While the PPP/C Government is committed to working with the next Leader of the Opposition, he/she must acknowledge the legitimacy of the regime, Prime Minister Mark Phillips said last evening during the 2022 budget debates.

“I would like to reiterate our government’s position that we are ready to work with whoever is appointed or elected Leader of the Opposition, in the interest of the development of Guyana…What we expect in return is for the new Leader of the Opposition to accept the legitimacy of our government,” he told he House.

PM Phillips said it is time to move the country forward, together, and he expects contribution from the Opposition on the overdue discussions for elections reform.

“We’re looking forward to your submissions on electoral reform. So, kindly have a leader of the opposition as early as possible so we can have the benefit from your contributions on the consultative process,” the prime minister said.

The retired Brigadier’s comments come days after Opposition Parliamentarian, Joseph Harmon resigned as Opposition Leader amid calls from the Central Executive Committee of the People’s National Congress Reform (PNCR) that its new leader, Aubrey Norton, must inherit the position.

Harmon lost the PNCR’s internal election last December to Norton, and according to reports, faced tremendous pressure to give up the constitutional post. The former Leader had refused to recognise the legitimacy of the Dr Irfan Ali-led government, saying that it is an “installed” regime, citing alleged discrepancies in data collected during the recount of ballots cast during the highly controversial March 2020 General and Regional Elections.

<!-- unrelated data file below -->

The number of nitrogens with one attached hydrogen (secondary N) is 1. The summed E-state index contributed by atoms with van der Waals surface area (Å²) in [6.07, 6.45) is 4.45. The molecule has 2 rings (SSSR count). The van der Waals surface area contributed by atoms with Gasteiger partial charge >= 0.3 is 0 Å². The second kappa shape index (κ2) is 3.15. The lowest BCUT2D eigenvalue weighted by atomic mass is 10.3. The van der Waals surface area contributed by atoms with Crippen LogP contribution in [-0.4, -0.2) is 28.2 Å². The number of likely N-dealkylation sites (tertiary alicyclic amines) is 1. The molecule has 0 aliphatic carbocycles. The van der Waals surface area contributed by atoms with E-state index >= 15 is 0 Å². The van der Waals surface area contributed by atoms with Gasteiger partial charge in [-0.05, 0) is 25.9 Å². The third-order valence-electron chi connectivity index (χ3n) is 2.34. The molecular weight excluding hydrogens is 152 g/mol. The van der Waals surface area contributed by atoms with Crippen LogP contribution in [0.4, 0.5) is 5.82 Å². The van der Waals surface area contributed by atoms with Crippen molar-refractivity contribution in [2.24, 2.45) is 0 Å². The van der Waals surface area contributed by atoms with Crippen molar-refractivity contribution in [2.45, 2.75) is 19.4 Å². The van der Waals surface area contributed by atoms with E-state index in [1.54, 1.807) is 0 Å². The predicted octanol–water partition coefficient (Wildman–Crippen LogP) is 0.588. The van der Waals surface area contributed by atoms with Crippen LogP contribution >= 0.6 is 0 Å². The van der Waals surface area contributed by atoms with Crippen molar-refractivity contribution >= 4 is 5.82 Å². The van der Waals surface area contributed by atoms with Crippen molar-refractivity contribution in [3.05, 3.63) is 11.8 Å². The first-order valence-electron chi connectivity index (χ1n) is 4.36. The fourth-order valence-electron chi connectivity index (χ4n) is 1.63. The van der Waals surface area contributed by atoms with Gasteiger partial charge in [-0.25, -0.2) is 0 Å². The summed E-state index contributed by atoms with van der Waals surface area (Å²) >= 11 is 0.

The refusal to acknowledge legitimacy prompted the government to shut down all formal interactions with Harmon, although his involvement is constitutionally necessary for the appointment of members of service commissions, among other installations and actions that require consultations between the President and the Opposition Leader.

Vice President, Bharrat Jagdeo, during a recent press briefing, said that the reluctance on the government’s part also stemmed from the “suspicion” that Harmon did not have the mandate to haggle on behalf of the Opposition and that his loss at the PNCR elections has vindicated the regime’s distrust. Nevertheless, he also expressed government’s willingness to work with whomever is appointed to the post.


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